Ghana’s aquaculture is projected to have lost about $50 million in the past five years due to the challenges in the sector. One of the fish farms that has been affected is Flosell Farm, reducing production of about 1500 tons a year to 300 tons.
Evans Danso is the Chief Executive of Flosell Farm. The farm sits on over 100 acres of land. Evans disclosed that due to the challenges faced by the sector and the slow response by government to them, he has reduced production from 1,500 tons a year to 300 tons.
“The unfortunate fish farmer was left to their fate unlike the poultry farmer that gets some form of support. However, there was some kind of intervention by government to introduce vaccines for ISKVN as well as streptococcus. This was a good intervention but it was wrongly timed,” he said.
Evans won the national best fish farmer in 2020 just four years after quitting as a packaging manager with Nestle Ghana. Seven years down the line, he describes the experience as very fulfilling.
“It’s been seven years now since I became a fish farmer. I love what I do. It is fulfilling to see fish go through the stages of growth and knowing that the consumer bites the fish with a smile is satisfactory,” he said.
Ghana’s new Aquaculture Development Plan aims to increase fish farming output from about 89,000 tons from 2021 to about 200,000 tons in 2027. Evans shares in the hope of the plan but says it may not be achieved in due time due to the challenges in the sector.
“Till today, the disease remains a record holder in causing the setback in the industry for close to five years. We’ve had various fish diseases that have impacted the industry, two major ones were streptococcus affecting fishes weighing 80 grams and above. Across farms the loss were about 10 to 15 tonnes a day. Altogether during that period, the sector lost about $50 million. Then when that was phasing out, we came into contact with another disease called the ISKNV which is the big belly disease.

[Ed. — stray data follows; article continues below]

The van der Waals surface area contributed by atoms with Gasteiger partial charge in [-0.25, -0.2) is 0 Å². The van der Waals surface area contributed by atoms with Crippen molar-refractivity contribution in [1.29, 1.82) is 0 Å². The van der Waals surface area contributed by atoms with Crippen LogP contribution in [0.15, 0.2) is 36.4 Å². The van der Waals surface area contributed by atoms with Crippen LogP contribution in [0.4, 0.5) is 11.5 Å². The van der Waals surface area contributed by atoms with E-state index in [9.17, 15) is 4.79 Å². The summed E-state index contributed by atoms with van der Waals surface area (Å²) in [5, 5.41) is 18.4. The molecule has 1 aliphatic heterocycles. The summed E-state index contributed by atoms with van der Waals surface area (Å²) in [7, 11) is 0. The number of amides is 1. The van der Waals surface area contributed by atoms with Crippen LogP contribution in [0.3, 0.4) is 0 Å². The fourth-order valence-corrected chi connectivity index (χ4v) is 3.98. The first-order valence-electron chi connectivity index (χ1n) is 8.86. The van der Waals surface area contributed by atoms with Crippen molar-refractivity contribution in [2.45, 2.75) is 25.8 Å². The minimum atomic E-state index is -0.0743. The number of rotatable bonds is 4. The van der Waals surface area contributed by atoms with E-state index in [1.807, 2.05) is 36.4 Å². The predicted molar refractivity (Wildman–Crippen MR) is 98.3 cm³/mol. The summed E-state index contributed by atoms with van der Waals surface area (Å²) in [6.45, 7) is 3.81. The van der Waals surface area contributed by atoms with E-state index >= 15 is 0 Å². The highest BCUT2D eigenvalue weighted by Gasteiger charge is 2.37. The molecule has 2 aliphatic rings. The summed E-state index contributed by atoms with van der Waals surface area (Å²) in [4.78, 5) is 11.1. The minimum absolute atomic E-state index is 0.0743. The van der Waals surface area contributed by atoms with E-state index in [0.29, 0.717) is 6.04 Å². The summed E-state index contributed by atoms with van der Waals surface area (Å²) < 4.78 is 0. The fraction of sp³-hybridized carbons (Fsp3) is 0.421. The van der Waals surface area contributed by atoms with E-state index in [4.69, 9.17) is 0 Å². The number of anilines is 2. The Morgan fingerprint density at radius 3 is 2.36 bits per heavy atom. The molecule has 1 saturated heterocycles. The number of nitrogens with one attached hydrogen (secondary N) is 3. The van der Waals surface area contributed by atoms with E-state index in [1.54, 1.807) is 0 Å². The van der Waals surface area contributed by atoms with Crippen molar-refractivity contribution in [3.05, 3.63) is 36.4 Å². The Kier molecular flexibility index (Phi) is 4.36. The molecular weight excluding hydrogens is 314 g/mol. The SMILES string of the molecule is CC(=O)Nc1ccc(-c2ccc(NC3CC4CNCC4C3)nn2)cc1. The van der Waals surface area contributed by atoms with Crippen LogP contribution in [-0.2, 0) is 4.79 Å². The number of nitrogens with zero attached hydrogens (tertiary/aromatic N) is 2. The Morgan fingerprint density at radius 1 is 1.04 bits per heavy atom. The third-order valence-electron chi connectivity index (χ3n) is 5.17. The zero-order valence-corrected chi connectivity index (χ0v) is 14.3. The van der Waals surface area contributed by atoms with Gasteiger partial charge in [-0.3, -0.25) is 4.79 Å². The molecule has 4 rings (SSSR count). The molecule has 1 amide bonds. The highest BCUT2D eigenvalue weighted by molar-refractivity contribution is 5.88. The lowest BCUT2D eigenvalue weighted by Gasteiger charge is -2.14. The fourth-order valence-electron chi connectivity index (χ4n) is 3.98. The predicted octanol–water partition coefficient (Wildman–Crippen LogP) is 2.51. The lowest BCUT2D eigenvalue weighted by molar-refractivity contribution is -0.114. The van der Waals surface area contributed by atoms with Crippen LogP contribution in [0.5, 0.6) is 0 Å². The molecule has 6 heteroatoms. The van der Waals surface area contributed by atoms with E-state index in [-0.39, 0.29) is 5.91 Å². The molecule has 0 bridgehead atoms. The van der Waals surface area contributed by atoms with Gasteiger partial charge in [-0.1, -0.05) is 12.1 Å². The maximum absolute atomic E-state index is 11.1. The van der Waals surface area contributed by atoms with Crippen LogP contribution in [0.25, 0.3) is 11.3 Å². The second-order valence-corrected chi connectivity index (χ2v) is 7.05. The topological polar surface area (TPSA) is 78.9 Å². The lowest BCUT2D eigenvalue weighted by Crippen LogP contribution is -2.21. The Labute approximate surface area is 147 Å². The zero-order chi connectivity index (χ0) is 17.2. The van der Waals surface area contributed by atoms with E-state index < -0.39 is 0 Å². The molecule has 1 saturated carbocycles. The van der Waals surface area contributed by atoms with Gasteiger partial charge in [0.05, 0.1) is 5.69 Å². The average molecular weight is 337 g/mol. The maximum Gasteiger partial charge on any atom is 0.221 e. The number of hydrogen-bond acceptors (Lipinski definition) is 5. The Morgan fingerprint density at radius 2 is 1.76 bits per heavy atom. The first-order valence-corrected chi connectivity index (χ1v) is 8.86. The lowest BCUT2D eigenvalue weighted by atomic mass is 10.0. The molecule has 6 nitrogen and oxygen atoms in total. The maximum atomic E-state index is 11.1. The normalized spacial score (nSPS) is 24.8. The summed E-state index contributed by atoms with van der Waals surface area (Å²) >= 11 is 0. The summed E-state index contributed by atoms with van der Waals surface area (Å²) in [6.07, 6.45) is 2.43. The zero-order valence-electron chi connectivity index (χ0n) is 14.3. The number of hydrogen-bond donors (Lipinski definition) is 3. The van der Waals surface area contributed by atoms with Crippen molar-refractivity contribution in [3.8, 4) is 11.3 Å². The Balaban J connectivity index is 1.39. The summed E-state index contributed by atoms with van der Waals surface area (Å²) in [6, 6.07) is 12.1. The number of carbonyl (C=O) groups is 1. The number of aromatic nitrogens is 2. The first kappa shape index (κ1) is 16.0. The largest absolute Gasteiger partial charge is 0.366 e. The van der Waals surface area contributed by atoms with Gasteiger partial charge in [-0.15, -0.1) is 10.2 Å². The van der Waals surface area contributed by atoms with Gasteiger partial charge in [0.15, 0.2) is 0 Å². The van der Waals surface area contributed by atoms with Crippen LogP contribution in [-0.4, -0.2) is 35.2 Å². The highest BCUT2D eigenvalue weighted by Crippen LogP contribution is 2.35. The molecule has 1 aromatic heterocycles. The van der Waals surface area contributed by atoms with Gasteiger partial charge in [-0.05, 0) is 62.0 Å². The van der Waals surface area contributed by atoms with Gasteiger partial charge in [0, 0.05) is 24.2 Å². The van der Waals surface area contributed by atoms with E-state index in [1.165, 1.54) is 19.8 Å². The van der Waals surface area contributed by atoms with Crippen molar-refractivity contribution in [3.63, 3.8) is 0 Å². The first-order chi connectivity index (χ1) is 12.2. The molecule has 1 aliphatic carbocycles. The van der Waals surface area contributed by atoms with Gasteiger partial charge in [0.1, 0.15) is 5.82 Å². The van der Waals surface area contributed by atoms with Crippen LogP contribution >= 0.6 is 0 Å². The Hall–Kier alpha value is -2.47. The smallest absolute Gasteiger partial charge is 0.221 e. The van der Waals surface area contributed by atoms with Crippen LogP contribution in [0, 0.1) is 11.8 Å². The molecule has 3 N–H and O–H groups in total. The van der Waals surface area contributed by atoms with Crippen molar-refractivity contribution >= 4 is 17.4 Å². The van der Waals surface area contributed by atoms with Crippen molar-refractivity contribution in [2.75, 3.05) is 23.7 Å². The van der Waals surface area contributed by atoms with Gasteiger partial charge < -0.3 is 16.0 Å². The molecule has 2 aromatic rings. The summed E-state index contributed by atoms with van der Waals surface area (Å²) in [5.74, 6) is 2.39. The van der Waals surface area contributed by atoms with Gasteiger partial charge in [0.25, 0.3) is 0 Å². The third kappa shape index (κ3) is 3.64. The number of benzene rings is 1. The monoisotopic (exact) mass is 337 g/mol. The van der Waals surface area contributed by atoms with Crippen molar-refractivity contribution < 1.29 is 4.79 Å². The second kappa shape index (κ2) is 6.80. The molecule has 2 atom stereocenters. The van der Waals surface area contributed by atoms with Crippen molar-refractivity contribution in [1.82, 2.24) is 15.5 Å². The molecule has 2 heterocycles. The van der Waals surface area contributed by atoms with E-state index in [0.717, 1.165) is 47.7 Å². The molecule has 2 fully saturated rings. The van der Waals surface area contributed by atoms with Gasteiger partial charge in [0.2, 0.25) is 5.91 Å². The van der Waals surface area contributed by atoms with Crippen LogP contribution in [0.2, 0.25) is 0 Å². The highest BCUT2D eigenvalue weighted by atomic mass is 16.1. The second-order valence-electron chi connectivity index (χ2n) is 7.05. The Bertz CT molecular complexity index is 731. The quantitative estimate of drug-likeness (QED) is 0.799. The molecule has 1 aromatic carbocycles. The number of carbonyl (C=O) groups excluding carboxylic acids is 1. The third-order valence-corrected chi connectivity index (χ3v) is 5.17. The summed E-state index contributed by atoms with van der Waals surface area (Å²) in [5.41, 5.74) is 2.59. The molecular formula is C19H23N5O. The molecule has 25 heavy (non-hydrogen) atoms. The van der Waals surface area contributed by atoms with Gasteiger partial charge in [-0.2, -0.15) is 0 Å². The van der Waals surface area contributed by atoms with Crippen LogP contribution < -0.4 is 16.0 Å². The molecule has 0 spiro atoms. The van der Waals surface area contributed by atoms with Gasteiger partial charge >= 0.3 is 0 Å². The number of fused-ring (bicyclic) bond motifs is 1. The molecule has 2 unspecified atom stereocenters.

Fish is a preferred source of animal protein in Ghana where about 75 percent of the total domestic production of fish is consumed locally, representing about 60 percent of animal protein intake.
Evans outlines the life stages of a fish saying “we keep them in a ratio of 1:3, every male has three wives. We spawn them and after 8-14 days we catch the females, take the eggs out of their mouths, hatch them and put them into ponds. 200,000 fries in each pond then we grow them into fingerlings. With the fingerlings, we grow some into the big fishes or sell them to other fish farmers”.
The global fish farming market size is expected to reach about 3 million by 2025. The sector has potential, especially to address unemployment in Ghana if proper attention is given it.
DISCLAIMER: The Views, Comments, Opinions, Contributions and Statements made by Readers and Contributors on this platform do not necessarily represent the views or policies of Homebase Television Ltd.
- President Commissions 36.5 Million Dollars Hospital In The Tain District
- You Will Not Go Free For Killing An Hard Working MP – Akufo-Addo To MP’s Killer
- I Will Lead You To Victory – Ato Forson Assures NDC Supporters